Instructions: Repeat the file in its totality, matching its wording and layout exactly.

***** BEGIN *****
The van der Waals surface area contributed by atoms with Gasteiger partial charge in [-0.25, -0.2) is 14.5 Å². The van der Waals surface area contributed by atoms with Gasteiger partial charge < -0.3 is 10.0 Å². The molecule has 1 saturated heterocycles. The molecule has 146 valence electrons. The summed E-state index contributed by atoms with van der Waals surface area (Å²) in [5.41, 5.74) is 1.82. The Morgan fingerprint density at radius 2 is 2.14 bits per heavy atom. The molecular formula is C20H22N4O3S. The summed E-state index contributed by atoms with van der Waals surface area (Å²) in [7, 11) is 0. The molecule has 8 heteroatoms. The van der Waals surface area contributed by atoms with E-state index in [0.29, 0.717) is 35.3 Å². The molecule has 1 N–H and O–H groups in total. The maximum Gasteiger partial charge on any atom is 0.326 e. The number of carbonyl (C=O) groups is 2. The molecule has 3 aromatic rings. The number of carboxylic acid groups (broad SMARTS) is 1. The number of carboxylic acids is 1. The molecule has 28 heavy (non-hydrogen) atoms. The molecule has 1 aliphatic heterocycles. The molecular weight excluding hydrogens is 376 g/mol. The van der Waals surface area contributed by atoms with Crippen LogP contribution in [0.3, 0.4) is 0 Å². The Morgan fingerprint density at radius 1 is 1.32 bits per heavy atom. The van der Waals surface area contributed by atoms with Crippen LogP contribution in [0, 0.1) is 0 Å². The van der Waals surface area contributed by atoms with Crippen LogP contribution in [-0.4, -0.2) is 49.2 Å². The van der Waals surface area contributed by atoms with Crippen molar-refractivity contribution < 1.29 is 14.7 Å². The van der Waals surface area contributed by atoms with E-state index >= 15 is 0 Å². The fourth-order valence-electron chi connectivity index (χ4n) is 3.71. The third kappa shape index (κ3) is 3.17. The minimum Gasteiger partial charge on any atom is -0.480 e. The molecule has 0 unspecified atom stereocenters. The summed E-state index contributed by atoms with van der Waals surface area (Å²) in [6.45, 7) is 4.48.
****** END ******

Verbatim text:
The van der Waals surface area contributed by atoms with Gasteiger partial charge in [-0.25, -0.2) is 14.5 Å². The van der Waals surface area contributed by atoms with Gasteiger partial charge < -0.3 is 10.0 Å². The molecule has 1 saturated heterocycles. The molecule has 146 valence electrons. The summed E-state index contributed by atoms with van der Waals surface area (Å²) in [5.41, 5.74) is 1.82. The Morgan fingerprint density at radius 2 is 2.14 bits per heavy atom. The molecular formula is C20H22N4O3S. The summed E-state index contributed by atoms with van der Waals surface area (Å²) in [7, 11) is 0. The molecule has 8 heteroatoms. The van der Waals surface area contributed by atoms with E-state index in [0.29, 0.717) is 35.3 Å². The molecule has 1 N–H and O–H groups in total. The maximum Gasteiger partial charge on any atom is 0.326 e. The number of carbonyl (C=O) groups is 2. The molecule has 3 aromatic rings. The number of carboxylic acid groups (broad SMARTS) is 1. The number of carboxylic acids is 1. The molecule has 28 heavy (non-hydrogen) atoms. The molecule has 1 aliphatic heterocycles. The molecular weight excluding hydrogens is 376 g/mol. The van der Waals surface area contributed by atoms with Crippen LogP contribution in [0.3, 0.4) is 0 Å². The Morgan fingerprint density at radius 1 is 1.32 bits per heavy atom. The van der Waals surface area contributed by atoms with Crippen LogP contribution in [0, 0.1) is 0 Å². The van der Waals surface area contributed by atoms with Crippen LogP contribution in [-0.4, -0.2) is 49.2 Å². The van der Waals surface area contributed by atoms with Crippen molar-refractivity contribution < 1.29 is 14.7 Å². The van der Waals surface area contributed by atoms with E-state index >= 15 is 0 Å². The fourth-order valence-electron chi connectivity index (χ4n) is 3.71. The third kappa shape index (κ3) is 3.17. The minimum Gasteiger partial charge on any atom is -0.480 e. The molecule has 0 unspecified atom stereocenters. The summed E-state index contributed by atoms with van der Waals surface area (Å²) in [6.45, 7) is 4.48.